Also, your project doesn’t have to be all-consuming. It can be something small which you don’t have to spend more than a few hours a week/month on.
“So, what are your passion projects and what did you gain from them?”
Why thank you for asking! I’ll list a few, together with some that never made it out of my localhost.
In my previous blogpost I already shared my cfye.com project which is in hibernation at the moment as my partner is in India working on a community bicycle / transportation project, and I just relocated to Lisbon after 7+ months of extensive chilling in exotic locations (they call it traveling and apparently it’s a ‘skill’ you can put on your resume nowadays). But a quick and incomplete summary of what I learned and gained from that project:
- Community creation and management
- Development (HTML / css / JS / WordPress)
- Writing and interviewing
- Organising art exhibitions
- Collecting / Framing / Showcasing / Selling artwork
- Some ethics about working on the web
- A SOTD Awwward
- Artist management (It’s like herding cats, still fun though)
- Impressing potential clients and employees.
- Getting to know some amazing and famous photographers and artists, and even becoming good friends with some of them
- Enough inspiration for a lifetime
Now please don’t be discouraged by how big that project became. When we started this thing it was nothing but a fun project next to our study!
Not everything has to be as big as that cfye.com project though. As I just mentioned I recently came back from a long travel and I’ve got tons of pictures, stories, videos and geolocations. I’m trying to combine the huge pile of data most travelers collect nowadays into a showcase app based on Mapbox. I use React for this, as I’ve always wanted to learn React, and this seems like the perfect idea. I’m not sure if this will ever get off the drawing-board, but it already taught me loads about React, Maps/GeoJSON and web animations.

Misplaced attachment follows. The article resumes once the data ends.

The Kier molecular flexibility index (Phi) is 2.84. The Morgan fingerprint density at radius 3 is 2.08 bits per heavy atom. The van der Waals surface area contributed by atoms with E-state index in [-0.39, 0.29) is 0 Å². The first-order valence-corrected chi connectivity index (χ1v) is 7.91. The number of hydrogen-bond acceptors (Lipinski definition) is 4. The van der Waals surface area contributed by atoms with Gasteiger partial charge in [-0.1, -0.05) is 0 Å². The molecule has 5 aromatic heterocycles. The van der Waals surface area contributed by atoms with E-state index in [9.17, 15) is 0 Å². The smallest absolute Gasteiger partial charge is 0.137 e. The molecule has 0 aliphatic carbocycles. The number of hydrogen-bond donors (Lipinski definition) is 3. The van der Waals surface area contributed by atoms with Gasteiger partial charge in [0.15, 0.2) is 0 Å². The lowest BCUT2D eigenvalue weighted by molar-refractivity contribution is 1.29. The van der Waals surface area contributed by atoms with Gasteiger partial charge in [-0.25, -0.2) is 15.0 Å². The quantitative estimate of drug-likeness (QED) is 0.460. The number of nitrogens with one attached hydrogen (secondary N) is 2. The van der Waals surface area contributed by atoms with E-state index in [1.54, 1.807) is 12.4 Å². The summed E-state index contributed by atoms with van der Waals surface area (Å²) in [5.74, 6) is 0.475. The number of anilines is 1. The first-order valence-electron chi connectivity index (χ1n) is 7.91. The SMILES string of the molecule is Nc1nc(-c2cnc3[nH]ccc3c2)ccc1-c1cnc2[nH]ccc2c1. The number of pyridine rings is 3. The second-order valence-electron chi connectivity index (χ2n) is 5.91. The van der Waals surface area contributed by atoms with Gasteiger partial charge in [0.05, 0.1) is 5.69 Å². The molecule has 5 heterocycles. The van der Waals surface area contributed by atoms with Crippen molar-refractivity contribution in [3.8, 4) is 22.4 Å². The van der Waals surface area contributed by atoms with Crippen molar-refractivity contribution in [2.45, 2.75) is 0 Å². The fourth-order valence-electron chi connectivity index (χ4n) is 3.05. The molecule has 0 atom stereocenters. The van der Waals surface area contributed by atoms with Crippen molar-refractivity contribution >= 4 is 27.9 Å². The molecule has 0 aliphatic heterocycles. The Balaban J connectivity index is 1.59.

A rapid prototyping / static site generator which basically combines my love for coding with my love for tooling.
Some projects that never made it out of my
- Bookquot.es: A collection of strong quotes/passages from my favourite books, animated with Greensock. I might be still paying for that domain.
- Booklistapp: A pretty looking app for listing all the books I’ve read and want to read, based on the goodreads api. Stranded because the Goodreads api sucks.
- ThingsIlike: An app where I can easily collect all the things I like; URLS, photos, artworks, books, tutorials, videos. Stranded because it was a fuckload of work.
And the list goes on. Even though these projects aren’t going anywhere, I’ve learned from them and enjoyed working on them. Not a single one makes me feel I’ve wasted my time.
Share your ideas / projects
To conclude, I couldn’t imagine NOT having a project on the side where I can put my heart and mind into and in my opinion, everyone can gain from working on something they love without external pressure.
I’d love to hear your opinion on passion/side projects, if you have/had one and what you gained from working on it.
Thank you for reading!